How to Make Your Own Tonic Water

See more Recipes

Housemade Tonic Water

This subject has been covered before, but after numerous requests and some positive encouragement from a good friend this weekend I have decided to post my version of homemade tonic water.

The base for this recipe came from my friend Kevin Ludwig, who pioneered craft tonic water in Portland. His recipe can be found on page 76 of the March/April 2007 issue of Imbibe Magazine. This version is all mine.

My problem with homemade tonic water has always been a flavor profile that was too esoteric for the general audience. This recipe takes some of the positive qualities people have come to understand from commercial tonic water and updated them with fresh ingredients.

A note about cinchona bark

 

Try a few different suppliers for powdered cinchona bark to see which you like best. Tenzing Momo has great products as a rule, but their cinchona can often be floral, which may or may not work for you. You can also find cinchona from bulk herbal medicine retailers and other specialty herb shops. I find the yellow variety to be milder than the red, so adding too many other flavors to the mix can overpower the quinine. Adjust your recipes accordingly.

Once you’ve mastered your own tonic recipe, you can begin to experiment with different spices and fruit flavors to pair with specific gins. For instance, I’ve found that beefing up the orange peel results in a tonic that pairs nicely with Hendrick’s, but try playing off the coriander or cardamom in other gins and see what happens.

And now, the recipe…

Tonic Water Print Me

  • 4 cups water
  • 1 cup chopped lemongrass (roughly one large stalk)
  • ¼ cup powdered cinchona bark
  • zest and juice of 1 orange
  • zest and juice of 1 lemon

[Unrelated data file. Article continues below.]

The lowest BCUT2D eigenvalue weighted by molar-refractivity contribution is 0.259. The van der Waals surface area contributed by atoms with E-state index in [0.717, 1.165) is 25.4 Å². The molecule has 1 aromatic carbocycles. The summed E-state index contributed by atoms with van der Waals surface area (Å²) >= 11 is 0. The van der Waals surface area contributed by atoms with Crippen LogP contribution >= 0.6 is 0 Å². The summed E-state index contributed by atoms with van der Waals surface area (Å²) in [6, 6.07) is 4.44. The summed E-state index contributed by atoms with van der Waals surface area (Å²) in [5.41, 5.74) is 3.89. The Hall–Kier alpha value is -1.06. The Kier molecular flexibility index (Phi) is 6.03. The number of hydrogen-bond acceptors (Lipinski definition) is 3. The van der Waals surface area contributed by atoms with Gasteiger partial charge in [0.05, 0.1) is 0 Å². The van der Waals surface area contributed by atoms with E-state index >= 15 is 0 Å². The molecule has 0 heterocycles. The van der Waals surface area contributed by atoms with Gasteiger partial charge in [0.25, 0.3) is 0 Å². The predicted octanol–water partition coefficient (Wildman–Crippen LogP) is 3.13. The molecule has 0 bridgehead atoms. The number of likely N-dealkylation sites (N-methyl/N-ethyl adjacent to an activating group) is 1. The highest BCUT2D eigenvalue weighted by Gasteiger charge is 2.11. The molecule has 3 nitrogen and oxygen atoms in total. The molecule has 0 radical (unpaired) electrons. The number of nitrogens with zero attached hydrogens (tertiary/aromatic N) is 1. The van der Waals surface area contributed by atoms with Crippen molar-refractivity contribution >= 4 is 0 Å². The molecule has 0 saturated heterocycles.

• zest and juice of 1 lime
  • 1 tsp whole allspice berries
  • ¼ cup citric acid
  • ¼ tsp Kosher salt
  1. Combine ingredients in a medium saucepan and bring to a boil over high heat.
  2. Once mixture starts to boil, reduce heat to low, cover and simmer for 20 minutes.
  3. Remove from heat and strain out solids using a strainer or chinois.
  4. You'll need to fine-strain the mixture, as it still contains quite a bit of the cinchona bark.
  5. You can use a coffee filter and wait for an hour or more, or do as I do and run the whole mixture through a French coffee press.
  6. Once you're satisfied with the clarity of your mix, heat it back up on the stovetop or microwave, and then add ¾ cup of agave syrup to each cup of your hot mix.
  7. Stir until combined, and store in the attractive bottle of your choice.
  8. You now have a syrup that you can carbonate with seltzer water; I use my iSi soda siphon for some nicely-textured bubbles.
  9. To assemble a gin and tonic, use ¾ ounce of syrup, 1½ ounces of gin and 2 ounces of soda water over ice.

Recipe printed courtesy of jeffreymorgenthaler.com

261 Replies to “How to Make Your Own Tonic Water”

  • Barbara says:

    This is a great recipe! We add the syrup to a cocktail shaker with 2 cubes of ice and Gin. Shake and pour into glasses (with ice) and pour Club Sode (small bottles so they have alot of fizz)…the best!!!

    Time to make another batch!

  • Barbara says:

    Opps. I meant Club Soda!

  • J. Holcomb says: